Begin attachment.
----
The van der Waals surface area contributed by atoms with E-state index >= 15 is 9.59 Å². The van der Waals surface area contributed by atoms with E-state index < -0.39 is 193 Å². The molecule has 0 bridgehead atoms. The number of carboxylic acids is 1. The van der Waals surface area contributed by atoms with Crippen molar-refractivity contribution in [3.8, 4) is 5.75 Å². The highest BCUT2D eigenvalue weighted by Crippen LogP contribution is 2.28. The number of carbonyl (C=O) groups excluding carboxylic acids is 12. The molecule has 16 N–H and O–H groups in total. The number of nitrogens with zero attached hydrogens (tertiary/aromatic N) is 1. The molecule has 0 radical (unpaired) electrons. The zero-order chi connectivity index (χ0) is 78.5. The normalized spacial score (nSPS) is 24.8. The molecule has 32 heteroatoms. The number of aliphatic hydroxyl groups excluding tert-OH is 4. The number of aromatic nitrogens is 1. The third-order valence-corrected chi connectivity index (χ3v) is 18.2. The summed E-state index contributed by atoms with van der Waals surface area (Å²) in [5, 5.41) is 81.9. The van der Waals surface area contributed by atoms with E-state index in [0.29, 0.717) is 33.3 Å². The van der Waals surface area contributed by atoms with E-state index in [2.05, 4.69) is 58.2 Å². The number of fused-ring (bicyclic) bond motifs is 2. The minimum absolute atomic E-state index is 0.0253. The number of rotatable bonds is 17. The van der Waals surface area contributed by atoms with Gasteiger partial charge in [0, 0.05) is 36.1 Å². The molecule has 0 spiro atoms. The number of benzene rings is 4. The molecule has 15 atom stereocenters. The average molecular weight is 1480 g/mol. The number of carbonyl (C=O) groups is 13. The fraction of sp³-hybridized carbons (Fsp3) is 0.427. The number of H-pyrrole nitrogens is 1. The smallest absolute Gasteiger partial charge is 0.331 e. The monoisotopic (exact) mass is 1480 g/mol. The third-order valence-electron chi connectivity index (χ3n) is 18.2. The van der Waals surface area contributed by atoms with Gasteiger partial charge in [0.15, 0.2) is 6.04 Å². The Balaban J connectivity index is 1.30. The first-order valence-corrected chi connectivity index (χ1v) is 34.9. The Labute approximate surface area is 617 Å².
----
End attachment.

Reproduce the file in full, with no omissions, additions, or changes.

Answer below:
The van der Waals surface area contributed by atoms with E-state index >= 15 is 9.59 Å². The van der Waals surface area contributed by atoms with E-state index < -0.39 is 193 Å². The molecule has 0 bridgehead atoms. The number of carboxylic acids is 1. The van der Waals surface area contributed by atoms with Crippen molar-refractivity contribution in [3.8, 4) is 5.75 Å². The highest BCUT2D eigenvalue weighted by Crippen LogP contribution is 2.28. The number of carbonyl (C=O) groups excluding carboxylic acids is 12. The molecule has 16 N–H and O–H groups in total. The number of nitrogens with zero attached hydrogens (tertiary/aromatic N) is 1. The molecule has 0 radical (unpaired) electrons. The zero-order chi connectivity index (χ0) is 78.5. The normalized spacial score (nSPS) is 24.8. The molecule has 32 heteroatoms. The number of aliphatic hydroxyl groups excluding tert-OH is 4. The number of aromatic nitrogens is 1. The third-order valence-corrected chi connectivity index (χ3v) is 18.2. The summed E-state index contributed by atoms with van der Waals surface area (Å²) in [5, 5.41) is 81.9. The van der Waals surface area contributed by atoms with E-state index in [0.29, 0.717) is 33.3 Å². The van der Waals surface area contributed by atoms with E-state index in [2.05, 4.69) is 58.2 Å². The number of fused-ring (bicyclic) bond motifs is 2. The minimum absolute atomic E-state index is 0.0253. The number of rotatable bonds is 17. The van der Waals surface area contributed by atoms with Gasteiger partial charge in [0, 0.05) is 36.1 Å². The molecule has 0 spiro atoms. The number of benzene rings is 4. The molecule has 15 atom stereocenters. The average molecular weight is 1480 g/mol. The number of carbonyl (C=O) groups is 13. The fraction of sp³-hybridized carbons (Fsp3) is 0.427. The number of H-pyrrole nitrogens is 1. The smallest absolute Gasteiger partial charge is 0.331 e. The monoisotopic (exact) mass is 1480 g/mol. The third-order valence-electron chi connectivity index (χ3n) is 18.2. The van der Waals surface area contributed by atoms with Gasteiger partial charge in [0.15, 0.2) is 6.04 Å². The Balaban J connectivity index is 1.30. The first-order valence-corrected chi connectivity index (χ1v) is 34.9. The Labute approximate surface area is 617 Å².